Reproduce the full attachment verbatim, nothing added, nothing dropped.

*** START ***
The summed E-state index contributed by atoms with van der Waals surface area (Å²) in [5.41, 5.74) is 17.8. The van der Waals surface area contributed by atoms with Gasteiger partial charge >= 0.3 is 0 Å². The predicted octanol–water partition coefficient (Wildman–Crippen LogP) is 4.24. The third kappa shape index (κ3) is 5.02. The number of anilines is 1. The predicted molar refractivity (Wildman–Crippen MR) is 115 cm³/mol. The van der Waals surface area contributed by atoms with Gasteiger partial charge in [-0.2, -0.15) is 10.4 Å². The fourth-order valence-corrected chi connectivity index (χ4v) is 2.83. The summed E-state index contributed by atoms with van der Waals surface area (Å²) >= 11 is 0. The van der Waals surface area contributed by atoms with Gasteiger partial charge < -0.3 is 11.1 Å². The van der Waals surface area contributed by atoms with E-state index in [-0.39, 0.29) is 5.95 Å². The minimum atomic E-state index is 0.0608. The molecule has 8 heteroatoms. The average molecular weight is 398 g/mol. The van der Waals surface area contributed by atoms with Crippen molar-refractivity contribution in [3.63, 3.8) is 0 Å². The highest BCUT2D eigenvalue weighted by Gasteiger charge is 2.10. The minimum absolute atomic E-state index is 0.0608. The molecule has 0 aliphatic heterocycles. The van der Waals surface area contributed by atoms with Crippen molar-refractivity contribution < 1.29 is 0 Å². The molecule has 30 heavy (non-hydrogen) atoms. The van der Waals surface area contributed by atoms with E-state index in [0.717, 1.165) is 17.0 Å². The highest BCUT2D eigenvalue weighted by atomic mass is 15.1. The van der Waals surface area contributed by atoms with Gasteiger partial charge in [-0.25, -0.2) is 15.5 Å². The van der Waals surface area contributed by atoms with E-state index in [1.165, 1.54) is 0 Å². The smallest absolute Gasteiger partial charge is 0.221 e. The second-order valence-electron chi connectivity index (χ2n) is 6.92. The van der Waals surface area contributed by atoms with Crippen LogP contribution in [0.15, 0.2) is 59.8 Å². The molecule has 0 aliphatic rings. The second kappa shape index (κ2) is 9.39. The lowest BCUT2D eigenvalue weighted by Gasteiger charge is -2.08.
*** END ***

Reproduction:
The summed E-state index contributed by atoms with van der Waals surface area (Å²) in [5.41, 5.74) is 17.8. The van der Waals surface area contributed by atoms with Gasteiger partial charge >= 0.3 is 0 Å². The predicted octanol–water partition coefficient (Wildman–Crippen LogP) is 4.24. The third kappa shape index (κ3) is 5.02. The number of anilines is 1. The predicted molar refractivity (Wildman–Crippen MR) is 115 cm³/mol. The van der Waals surface area contributed by atoms with Gasteiger partial charge in [-0.2, -0.15) is 10.4 Å². The fourth-order valence-corrected chi connectivity index (χ4v) is 2.83. The summed E-state index contributed by atoms with van der Waals surface area (Å²) >= 11 is 0. The van der Waals surface area contributed by atoms with Gasteiger partial charge < -0.3 is 11.1 Å². The van der Waals surface area contributed by atoms with E-state index in [-0.39, 0.29) is 5.95 Å². The minimum atomic E-state index is 0.0608. The molecule has 8 heteroatoms. The average molecular weight is 398 g/mol. The van der Waals surface area contributed by atoms with Crippen molar-refractivity contribution in [3.63, 3.8) is 0 Å². The highest BCUT2D eigenvalue weighted by Gasteiger charge is 2.10. The minimum absolute atomic E-state index is 0.0608. The molecule has 0 aliphatic heterocycles. The van der Waals surface area contributed by atoms with Crippen molar-refractivity contribution < 1.29 is 0 Å². The molecule has 30 heavy (non-hydrogen) atoms. The van der Waals surface area contributed by atoms with E-state index in [0.717, 1.165) is 17.0 Å². The highest BCUT2D eigenvalue weighted by atomic mass is 15.1. The van der Waals surface area contributed by atoms with Gasteiger partial charge in [-0.25, -0.2) is 15.5 Å². The van der Waals surface area contributed by atoms with E-state index in [1.165, 1.54) is 0 Å². The smallest absolute Gasteiger partial charge is 0.221 e. The second-order valence-electron chi connectivity index (χ2n) is 6.92. The van der Waals surface area contributed by atoms with Crippen LogP contribution in [0.15, 0.2) is 59.8 Å². The molecule has 0 aliphatic rings. The second kappa shape index (κ2) is 9.39. The lowest BCUT2D eigenvalue weighted by Gasteiger charge is -2.08.